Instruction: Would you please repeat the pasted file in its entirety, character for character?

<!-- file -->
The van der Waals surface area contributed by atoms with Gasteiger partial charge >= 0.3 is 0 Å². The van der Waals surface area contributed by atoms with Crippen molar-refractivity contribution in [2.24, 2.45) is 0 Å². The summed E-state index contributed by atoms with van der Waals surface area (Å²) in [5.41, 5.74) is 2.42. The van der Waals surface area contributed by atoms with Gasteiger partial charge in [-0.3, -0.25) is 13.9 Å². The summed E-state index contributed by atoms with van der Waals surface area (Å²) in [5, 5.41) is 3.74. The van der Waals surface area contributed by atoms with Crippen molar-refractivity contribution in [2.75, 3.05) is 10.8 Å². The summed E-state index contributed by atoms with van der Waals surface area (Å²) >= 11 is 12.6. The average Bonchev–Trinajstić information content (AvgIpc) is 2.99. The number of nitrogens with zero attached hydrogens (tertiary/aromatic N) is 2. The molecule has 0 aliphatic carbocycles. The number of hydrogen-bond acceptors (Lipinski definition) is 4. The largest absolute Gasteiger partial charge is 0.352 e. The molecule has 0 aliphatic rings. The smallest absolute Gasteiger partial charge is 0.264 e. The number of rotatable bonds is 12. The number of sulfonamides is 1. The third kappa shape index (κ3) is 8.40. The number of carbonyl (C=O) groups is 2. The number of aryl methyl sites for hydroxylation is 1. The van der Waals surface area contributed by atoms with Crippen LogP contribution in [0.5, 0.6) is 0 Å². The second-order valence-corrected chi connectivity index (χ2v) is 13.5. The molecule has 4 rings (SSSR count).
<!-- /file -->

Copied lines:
The van der Waals surface area contributed by atoms with Gasteiger partial charge >= 0.3 is 0 Å². The van der Waals surface area contributed by atoms with Crippen molar-refractivity contribution in [2.24, 2.45) is 0 Å². The summed E-state index contributed by atoms with van der Waals surface area (Å²) in [5.41, 5.74) is 2.42. The van der Waals surface area contributed by atoms with Gasteiger partial charge in [-0.3, -0.25) is 13.9 Å². The summed E-state index contributed by atoms with van der Waals surface area (Å²) in [5, 5.41) is 3.74. The van der Waals surface area contributed by atoms with Crippen molar-refractivity contribution in [2.75, 3.05) is 10.8 Å². The summed E-state index contributed by atoms with van der Waals surface area (Å²) >= 11 is 12.6. The average Bonchev–Trinajstić information content (AvgIpc) is 2.99. The number of nitrogens with zero attached hydrogens (tertiary/aromatic N) is 2. The molecule has 0 aliphatic carbocycles. The number of hydrogen-bond acceptors (Lipinski definition) is 4. The largest absolute Gasteiger partial charge is 0.352 e. The molecule has 0 aliphatic rings. The smallest absolute Gasteiger partial charge is 0.264 e. The number of rotatable bonds is 12. The number of sulfonamides is 1. The third kappa shape index (κ3) is 8.40. The number of carbonyl (C=O) groups is 2. The number of aryl methyl sites for hydroxylation is 1. The van der Waals surface area contributed by atoms with Crippen LogP contribution in [0.5, 0.6) is 0 Å². The second-order valence-corrected chi connectivity index (χ2v) is 13.5. The molecule has 4 rings (SSSR count).